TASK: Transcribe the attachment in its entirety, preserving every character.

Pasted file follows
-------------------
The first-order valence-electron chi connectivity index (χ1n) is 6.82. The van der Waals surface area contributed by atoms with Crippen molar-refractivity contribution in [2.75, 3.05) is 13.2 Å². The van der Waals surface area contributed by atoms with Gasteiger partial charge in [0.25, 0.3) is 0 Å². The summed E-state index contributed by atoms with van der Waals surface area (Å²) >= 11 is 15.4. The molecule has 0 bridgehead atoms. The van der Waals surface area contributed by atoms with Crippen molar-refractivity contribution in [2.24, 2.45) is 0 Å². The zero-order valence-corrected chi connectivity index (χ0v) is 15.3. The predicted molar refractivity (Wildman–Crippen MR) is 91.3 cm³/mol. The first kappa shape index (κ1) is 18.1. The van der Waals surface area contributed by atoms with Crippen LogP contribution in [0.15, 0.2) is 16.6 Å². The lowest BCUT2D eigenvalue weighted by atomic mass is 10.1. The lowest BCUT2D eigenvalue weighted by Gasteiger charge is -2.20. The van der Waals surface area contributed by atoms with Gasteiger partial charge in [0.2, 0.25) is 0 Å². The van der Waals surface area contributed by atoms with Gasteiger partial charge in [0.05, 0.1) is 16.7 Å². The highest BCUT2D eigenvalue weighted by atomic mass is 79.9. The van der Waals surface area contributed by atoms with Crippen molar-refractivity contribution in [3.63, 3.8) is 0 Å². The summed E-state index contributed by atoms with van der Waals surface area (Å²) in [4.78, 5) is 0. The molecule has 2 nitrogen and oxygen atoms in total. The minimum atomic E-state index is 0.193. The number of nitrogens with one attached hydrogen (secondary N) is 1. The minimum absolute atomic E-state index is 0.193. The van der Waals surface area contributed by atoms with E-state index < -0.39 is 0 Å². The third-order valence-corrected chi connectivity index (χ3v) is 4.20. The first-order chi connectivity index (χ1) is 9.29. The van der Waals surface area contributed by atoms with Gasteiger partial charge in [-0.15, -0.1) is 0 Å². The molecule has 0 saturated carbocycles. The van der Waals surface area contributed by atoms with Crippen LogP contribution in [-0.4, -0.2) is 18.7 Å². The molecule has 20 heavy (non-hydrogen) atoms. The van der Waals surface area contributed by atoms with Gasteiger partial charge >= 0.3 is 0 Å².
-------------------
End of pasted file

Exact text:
The first-order valence-electron chi connectivity index (χ1n) is 6.82. The van der Waals surface area contributed by atoms with Crippen molar-refractivity contribution in [2.75, 3.05) is 13.2 Å². The van der Waals surface area contributed by atoms with Gasteiger partial charge in [0.25, 0.3) is 0 Å². The summed E-state index contributed by atoms with van der Waals surface area (Å²) >= 11 is 15.4. The molecule has 0 bridgehead atoms. The van der Waals surface area contributed by atoms with Crippen molar-refractivity contribution in [2.24, 2.45) is 0 Å². The zero-order valence-corrected chi connectivity index (χ0v) is 15.3. The predicted molar refractivity (Wildman–Crippen MR) is 91.3 cm³/mol. The first kappa shape index (κ1) is 18.1. The van der Waals surface area contributed by atoms with Crippen LogP contribution in [0.15, 0.2) is 16.6 Å². The lowest BCUT2D eigenvalue weighted by atomic mass is 10.1. The lowest BCUT2D eigenvalue weighted by Gasteiger charge is -2.20. The van der Waals surface area contributed by atoms with Gasteiger partial charge in [0.2, 0.25) is 0 Å². The van der Waals surface area contributed by atoms with Gasteiger partial charge in [0.05, 0.1) is 16.7 Å². The highest BCUT2D eigenvalue weighted by atomic mass is 79.9. The van der Waals surface area contributed by atoms with Crippen molar-refractivity contribution in [3.63, 3.8) is 0 Å². The summed E-state index contributed by atoms with van der Waals surface area (Å²) in [4.78, 5) is 0. The molecule has 2 nitrogen and oxygen atoms in total. The minimum atomic E-state index is 0.193. The number of nitrogens with one attached hydrogen (secondary N) is 1. The minimum absolute atomic E-state index is 0.193. The van der Waals surface area contributed by atoms with E-state index < -0.39 is 0 Å². The third-order valence-corrected chi connectivity index (χ3v) is 4.20. The first-order chi connectivity index (χ1) is 9.29. The van der Waals surface area contributed by atoms with Gasteiger partial charge in [-0.15, -0.1) is 0 Å². The molecule has 0 saturated carbocycles. The van der Waals surface area contributed by atoms with Crippen LogP contribution in [-0.4, -0.2) is 18.7 Å². The molecule has 20 heavy (non-hydrogen) atoms. The van der Waals surface area contributed by atoms with Gasteiger partial charge >= 0.3 is 0 Å².